Now if money is no object (waiting for a customer to tell me that that means it – I’m in the printing business), the absolute best, without any close competition, pistols I have EVER seen were a customized pair of Single Sixes that Coyote Cap built for his wife. He had taken them (stainless guns) and put Colt sized grips on them and done something to the hammers that made them SO light that I believe I could have blown on them to cock them. How they managed to set off a primer is beyond me. Seriously, they cocked like cap guns. Well, I guess that make sense since he is Coyote Cap and his shotguns are routinely called “Cap” guns.

 

I want to say that a pair of them ran somewhere in excess of $2500. Now, it’s nothing for a Colt collector to pay that for a Colt, but these are not Colts…and I AIN’T no collector. You should know that I sometimes intentionally butcher the English language. The truth is they would not speed me up in the least because I can cock WAY faster than I can aim and shoot. You will be able to also.

 

Well, I’ve about worn out my fingers, so I’ll wrap it up by saying, if you think of anything I have failed to address or anything that you might like to question me further on, holler back or if you want to get it over quicker, give me a call. I’m a rattle trap as much on the phone as I am on the computer.

 

My kindest regards to you and yours,

 

Buck D. Law, Gunfighter. Yee haw!

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gunfighters ROCK

 

enjoy it while you can

before your elbows blow out

 

you should have seen me shoot suport handed shootin the other day

I keept, going fer two pistols at the same time

when the buzzzzzard blew his hot breath in my face

 

perhaps twoo many years as a carpenter (yes, even before nail guns)

just plain worm them elbowss down a tadd bitt

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Okay, I understand what a crossover is and how double-cocking (meant to ask what that was, too) eliminates it. Still not sure what lead changing is.

 

Let's say the shooting order calls for the shooter to alternate the first pistol between two targets starting on the left, and repeat with the second pistol. If as a GF you start the first string with the left pistol the sixth shot would be from the right pistol but it would be on the left target causing a cross over. By changing leads and shooting the left pistol twice in a row on the fifth and sixth shots you avoid the cross over. At the end of the second string you will have to fire the last two rounds from the right pistol.

 

Hope this makes sense,

 

Smoke

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To elaborate a bit on what Phiren said:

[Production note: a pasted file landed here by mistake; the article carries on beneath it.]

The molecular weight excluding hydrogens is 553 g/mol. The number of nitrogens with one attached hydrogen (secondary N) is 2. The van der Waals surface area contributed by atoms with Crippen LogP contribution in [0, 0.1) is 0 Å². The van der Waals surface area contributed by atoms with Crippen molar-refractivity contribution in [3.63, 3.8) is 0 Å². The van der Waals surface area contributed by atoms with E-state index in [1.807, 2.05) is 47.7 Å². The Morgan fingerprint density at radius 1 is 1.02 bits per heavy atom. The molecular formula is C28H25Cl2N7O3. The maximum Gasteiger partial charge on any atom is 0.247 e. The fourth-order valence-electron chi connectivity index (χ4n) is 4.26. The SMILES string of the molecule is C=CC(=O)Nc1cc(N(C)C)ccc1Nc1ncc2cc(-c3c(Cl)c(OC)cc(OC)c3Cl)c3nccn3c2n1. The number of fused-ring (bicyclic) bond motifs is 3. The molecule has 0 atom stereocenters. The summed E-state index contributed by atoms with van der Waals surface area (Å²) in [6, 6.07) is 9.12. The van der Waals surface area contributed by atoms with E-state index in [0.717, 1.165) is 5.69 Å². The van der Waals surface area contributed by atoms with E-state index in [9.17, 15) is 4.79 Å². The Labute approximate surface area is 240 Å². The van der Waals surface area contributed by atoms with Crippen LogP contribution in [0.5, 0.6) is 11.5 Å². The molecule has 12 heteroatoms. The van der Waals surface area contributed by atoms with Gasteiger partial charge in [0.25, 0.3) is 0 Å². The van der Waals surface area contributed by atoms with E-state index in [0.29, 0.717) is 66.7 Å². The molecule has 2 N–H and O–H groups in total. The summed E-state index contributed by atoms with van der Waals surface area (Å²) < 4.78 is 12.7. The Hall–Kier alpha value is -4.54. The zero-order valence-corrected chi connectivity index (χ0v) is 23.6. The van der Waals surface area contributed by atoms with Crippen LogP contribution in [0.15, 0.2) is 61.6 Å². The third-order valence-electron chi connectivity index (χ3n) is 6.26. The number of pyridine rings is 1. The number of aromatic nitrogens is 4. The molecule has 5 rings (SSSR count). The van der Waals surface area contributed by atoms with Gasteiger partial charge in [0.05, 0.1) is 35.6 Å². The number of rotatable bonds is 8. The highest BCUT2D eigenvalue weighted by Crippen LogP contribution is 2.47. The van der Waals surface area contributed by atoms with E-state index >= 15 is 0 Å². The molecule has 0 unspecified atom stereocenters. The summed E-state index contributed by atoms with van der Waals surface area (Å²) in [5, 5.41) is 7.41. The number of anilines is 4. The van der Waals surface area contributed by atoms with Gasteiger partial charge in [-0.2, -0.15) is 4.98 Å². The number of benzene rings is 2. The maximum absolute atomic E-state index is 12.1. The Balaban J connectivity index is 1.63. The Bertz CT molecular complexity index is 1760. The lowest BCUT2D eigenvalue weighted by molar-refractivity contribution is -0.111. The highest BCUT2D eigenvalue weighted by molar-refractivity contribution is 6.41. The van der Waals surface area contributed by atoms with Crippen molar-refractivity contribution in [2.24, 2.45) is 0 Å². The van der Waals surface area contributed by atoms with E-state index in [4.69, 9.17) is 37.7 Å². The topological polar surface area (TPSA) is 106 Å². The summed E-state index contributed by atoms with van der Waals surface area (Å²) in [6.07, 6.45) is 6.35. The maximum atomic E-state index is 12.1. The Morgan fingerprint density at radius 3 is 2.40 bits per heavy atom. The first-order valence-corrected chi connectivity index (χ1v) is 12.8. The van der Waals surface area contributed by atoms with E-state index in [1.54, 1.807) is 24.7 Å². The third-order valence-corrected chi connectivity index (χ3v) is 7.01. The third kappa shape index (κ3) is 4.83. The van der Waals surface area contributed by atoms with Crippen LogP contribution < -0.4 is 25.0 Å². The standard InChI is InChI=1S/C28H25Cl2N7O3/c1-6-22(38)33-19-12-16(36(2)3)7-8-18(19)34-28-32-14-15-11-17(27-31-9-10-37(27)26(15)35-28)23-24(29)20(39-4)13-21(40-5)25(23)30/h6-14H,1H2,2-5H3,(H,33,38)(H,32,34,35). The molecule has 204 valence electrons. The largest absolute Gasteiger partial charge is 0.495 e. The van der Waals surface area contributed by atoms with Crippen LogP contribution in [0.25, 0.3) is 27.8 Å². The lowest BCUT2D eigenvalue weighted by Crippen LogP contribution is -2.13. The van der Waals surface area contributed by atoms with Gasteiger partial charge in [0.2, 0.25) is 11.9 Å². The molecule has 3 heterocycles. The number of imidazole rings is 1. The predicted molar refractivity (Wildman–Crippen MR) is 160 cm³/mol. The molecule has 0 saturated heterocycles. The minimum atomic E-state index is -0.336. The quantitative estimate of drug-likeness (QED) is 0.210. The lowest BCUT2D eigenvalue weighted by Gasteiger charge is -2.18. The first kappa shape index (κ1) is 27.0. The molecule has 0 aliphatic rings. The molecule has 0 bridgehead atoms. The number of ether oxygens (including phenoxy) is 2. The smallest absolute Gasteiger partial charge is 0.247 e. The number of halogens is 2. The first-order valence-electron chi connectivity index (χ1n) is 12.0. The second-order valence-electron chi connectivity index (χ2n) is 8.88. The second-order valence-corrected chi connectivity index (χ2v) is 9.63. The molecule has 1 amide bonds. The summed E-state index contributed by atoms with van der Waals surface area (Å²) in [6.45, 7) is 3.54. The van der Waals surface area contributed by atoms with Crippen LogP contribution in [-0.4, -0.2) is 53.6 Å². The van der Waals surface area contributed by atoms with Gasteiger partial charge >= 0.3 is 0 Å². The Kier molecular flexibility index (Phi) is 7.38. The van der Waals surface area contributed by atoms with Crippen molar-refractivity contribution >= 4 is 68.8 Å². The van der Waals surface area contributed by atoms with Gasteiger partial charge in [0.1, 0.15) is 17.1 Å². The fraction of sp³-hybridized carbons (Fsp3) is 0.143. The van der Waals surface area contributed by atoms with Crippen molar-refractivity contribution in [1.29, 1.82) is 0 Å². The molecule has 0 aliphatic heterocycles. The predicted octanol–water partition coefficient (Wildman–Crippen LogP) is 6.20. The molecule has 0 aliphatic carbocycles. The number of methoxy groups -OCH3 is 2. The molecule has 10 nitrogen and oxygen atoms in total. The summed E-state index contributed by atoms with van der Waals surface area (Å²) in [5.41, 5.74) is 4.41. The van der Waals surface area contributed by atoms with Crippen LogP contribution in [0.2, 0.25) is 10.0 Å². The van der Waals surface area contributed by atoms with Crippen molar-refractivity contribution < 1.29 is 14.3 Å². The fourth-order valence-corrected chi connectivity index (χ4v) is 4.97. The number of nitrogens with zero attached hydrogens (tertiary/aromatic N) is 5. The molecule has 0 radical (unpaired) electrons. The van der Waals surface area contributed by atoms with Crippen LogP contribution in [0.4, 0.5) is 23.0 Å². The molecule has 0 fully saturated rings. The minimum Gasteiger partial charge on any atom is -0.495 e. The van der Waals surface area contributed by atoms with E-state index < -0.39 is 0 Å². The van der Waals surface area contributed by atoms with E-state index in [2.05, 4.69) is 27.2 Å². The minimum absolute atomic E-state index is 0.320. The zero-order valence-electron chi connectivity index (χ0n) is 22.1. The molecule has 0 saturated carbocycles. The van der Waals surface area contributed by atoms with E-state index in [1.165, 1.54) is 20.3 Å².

Changing leads is simply firing the same pistol twice in a row. It is typically done to allow a gunfighter to shoot a target to the left with the left gun and to shoot a target on the right with the right gun. If you do it once, you're forcing yourself to do it twice because there are five rounds in each pistol. Example: L, L, R, L, R, L, R, L, R, R. I had a brain fart this past weekend and changed leads (for no reason at all) and you don't want to know what the little, very loud, voice in my head said. :D

 

Personally as an alternating cocker, I will go to great measures to avoid changing leads (great measures = never) because I am aiming and firing one gun while cocking the other. If I shoot the same pistol twice in a row, I must finish the cocking before I can aim and fire it and that slows me more (typically) than it would to "cross over." The fastest duelists prove that the same gun can be cocked and shot very quickly...but I'm NOT one of the fastest duelists. While I didn't stay at the Holiday Inn Express last night, I do know some of the fastest duelists that manage to make it look easy. :D

 

The term "cross over" is a bit confusing because it implies that to do so actually involves crossing one arm and/or hand over the other when in fact that is rarely done. I highly recommend that someone does not literally cross one hand over the other as, in my opinion, it is an opportunity to bump the guns, not only slowing the process, but also potentially causing a gun to be dropped or worse, shoot one hand with the other (gun). Hold the guns close together instead.

 

Did I really call myself an "alternating cocker?" :D

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The term "cross over" is a bit confusing because it implies that to do so actually involves crossing one arm and/or hand over the other when in fact that is rarely done. I highly recommend that someone does not literally cross one hand over the other as, in my opinion, it is an opportunity to bump the guns, not only slowing the process, but also potentially causing a gun to be dropped or worse, shoot one hand with the other (gun). Hold the guns close together instead.